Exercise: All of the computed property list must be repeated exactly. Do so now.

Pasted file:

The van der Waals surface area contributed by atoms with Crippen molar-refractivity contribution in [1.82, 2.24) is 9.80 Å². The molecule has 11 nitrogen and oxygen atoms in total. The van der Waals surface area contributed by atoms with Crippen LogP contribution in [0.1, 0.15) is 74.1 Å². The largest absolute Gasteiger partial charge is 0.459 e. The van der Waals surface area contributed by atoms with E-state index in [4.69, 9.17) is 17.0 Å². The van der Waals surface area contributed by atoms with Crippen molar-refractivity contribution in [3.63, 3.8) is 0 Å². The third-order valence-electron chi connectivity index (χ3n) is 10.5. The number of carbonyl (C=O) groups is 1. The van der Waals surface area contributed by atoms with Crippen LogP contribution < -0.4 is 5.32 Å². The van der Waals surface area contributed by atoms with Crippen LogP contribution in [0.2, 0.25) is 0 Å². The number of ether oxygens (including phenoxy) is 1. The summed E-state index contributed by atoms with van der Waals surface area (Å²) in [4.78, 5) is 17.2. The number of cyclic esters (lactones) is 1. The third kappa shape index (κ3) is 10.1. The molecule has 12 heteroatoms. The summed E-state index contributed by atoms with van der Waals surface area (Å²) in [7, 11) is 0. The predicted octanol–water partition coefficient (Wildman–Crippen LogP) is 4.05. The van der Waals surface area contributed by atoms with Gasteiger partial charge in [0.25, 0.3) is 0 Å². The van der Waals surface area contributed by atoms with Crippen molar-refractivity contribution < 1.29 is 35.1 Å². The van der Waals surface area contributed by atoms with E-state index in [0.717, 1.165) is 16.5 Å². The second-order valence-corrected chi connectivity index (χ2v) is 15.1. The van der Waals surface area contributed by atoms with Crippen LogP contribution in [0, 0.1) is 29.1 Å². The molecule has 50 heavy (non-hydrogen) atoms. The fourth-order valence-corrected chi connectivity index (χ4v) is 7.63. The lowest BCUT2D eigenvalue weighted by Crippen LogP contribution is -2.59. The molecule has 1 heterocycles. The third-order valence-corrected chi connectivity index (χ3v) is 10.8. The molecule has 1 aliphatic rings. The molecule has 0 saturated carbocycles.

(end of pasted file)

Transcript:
The van der Waals surface area contributed by atoms with Crippen molar-refractivity contribution in [1.82, 2.24) is 9.80 Å². The molecule has 11 nitrogen and oxygen atoms in total. The van der Waals surface area contributed by atoms with Crippen LogP contribution in [0.1, 0.15) is 74.1 Å². The largest absolute Gasteiger partial charge is 0.459 e. The van der Waals surface area contributed by atoms with E-state index in [4.69, 9.17) is 17.0 Å². The van der Waals surface area contributed by atoms with Crippen molar-refractivity contribution in [3.63, 3.8) is 0 Å². The third-order valence-electron chi connectivity index (χ3n) is 10.5. The number of carbonyl (C=O) groups is 1. The van der Waals surface area contributed by atoms with Crippen LogP contribution < -0.4 is 5.32 Å². The van der Waals surface area contributed by atoms with Crippen LogP contribution in [0.2, 0.25) is 0 Å². The number of ether oxygens (including phenoxy) is 1. The summed E-state index contributed by atoms with van der Waals surface area (Å²) in [4.78, 5) is 17.2. The number of cyclic esters (lactones) is 1. The third kappa shape index (κ3) is 10.1. The molecule has 12 heteroatoms. The summed E-state index contributed by atoms with van der Waals surface area (Å²) in [7, 11) is 0. The predicted octanol–water partition coefficient (Wildman–Crippen LogP) is 4.05. The van der Waals surface area contributed by atoms with Gasteiger partial charge in [0.25, 0.3) is 0 Å². The van der Waals surface area contributed by atoms with Crippen molar-refractivity contribution < 1.29 is 35.1 Å². The van der Waals surface area contributed by atoms with E-state index in [0.717, 1.165) is 16.5 Å². The second-order valence-corrected chi connectivity index (χ2v) is 15.1. The van der Waals surface area contributed by atoms with Crippen LogP contribution in [0, 0.1) is 29.1 Å². The molecule has 50 heavy (non-hydrogen) atoms. The fourth-order valence-corrected chi connectivity index (χ4v) is 7.63. The lowest BCUT2D eigenvalue weighted by Crippen LogP contribution is -2.59. The molecule has 1 heterocycles. The third-order valence-corrected chi connectivity index (χ3v) is 10.8. The molecule has 1 aliphatic rings. The molecule has 0 saturated carbocycles.